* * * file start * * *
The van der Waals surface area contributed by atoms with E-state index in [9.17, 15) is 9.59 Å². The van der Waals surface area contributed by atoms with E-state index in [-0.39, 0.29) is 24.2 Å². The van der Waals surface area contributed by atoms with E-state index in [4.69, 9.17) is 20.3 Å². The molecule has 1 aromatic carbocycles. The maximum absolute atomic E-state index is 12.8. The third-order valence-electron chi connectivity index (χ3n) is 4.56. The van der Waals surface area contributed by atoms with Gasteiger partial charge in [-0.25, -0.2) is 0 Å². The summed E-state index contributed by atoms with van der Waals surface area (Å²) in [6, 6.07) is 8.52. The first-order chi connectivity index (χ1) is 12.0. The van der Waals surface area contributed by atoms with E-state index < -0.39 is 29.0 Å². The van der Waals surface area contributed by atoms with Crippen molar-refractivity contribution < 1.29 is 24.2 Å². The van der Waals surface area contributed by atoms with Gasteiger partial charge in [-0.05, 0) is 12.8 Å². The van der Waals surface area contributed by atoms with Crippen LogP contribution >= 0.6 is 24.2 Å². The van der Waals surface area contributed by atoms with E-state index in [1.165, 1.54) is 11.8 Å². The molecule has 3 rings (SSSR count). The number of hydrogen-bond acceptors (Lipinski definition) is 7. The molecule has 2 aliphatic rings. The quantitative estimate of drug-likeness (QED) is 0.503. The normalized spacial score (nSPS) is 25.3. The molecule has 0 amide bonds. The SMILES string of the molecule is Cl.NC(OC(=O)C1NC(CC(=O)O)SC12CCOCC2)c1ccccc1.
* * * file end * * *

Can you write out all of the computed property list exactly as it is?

The van der Waals surface area contributed by atoms with E-state index in [9.17, 15) is 9.59 Å². The van der Waals surface area contributed by atoms with E-state index in [-0.39, 0.29) is 24.2 Å². The van der Waals surface area contributed by atoms with E-state index in [4.69, 9.17) is 20.3 Å². The molecule has 1 aromatic carbocycles. The maximum absolute atomic E-state index is 12.8. The third-order valence-electron chi connectivity index (χ3n) is 4.56. The van der Waals surface area contributed by atoms with Gasteiger partial charge in [-0.25, -0.2) is 0 Å². The summed E-state index contributed by atoms with van der Waals surface area (Å²) in [6, 6.07) is 8.52. The first-order chi connectivity index (χ1) is 12.0. The van der Waals surface area contributed by atoms with E-state index < -0.39 is 29.0 Å². The van der Waals surface area contributed by atoms with Crippen molar-refractivity contribution < 1.29 is 24.2 Å². The van der Waals surface area contributed by atoms with Gasteiger partial charge in [-0.05, 0) is 12.8 Å². The van der Waals surface area contributed by atoms with Crippen LogP contribution >= 0.6 is 24.2 Å². The van der Waals surface area contributed by atoms with E-state index in [1.165, 1.54) is 11.8 Å². The molecule has 3 rings (SSSR count). The number of hydrogen-bond acceptors (Lipinski definition) is 7. The molecule has 2 aliphatic rings. The quantitative estimate of drug-likeness (QED) is 0.503. The normalized spacial score (nSPS) is 25.3. The molecule has 0 amide bonds. The SMILES string of the molecule is Cl.NC(OC(=O)C1NC(CC(=O)O)SC12CCOCC2)c1ccccc1.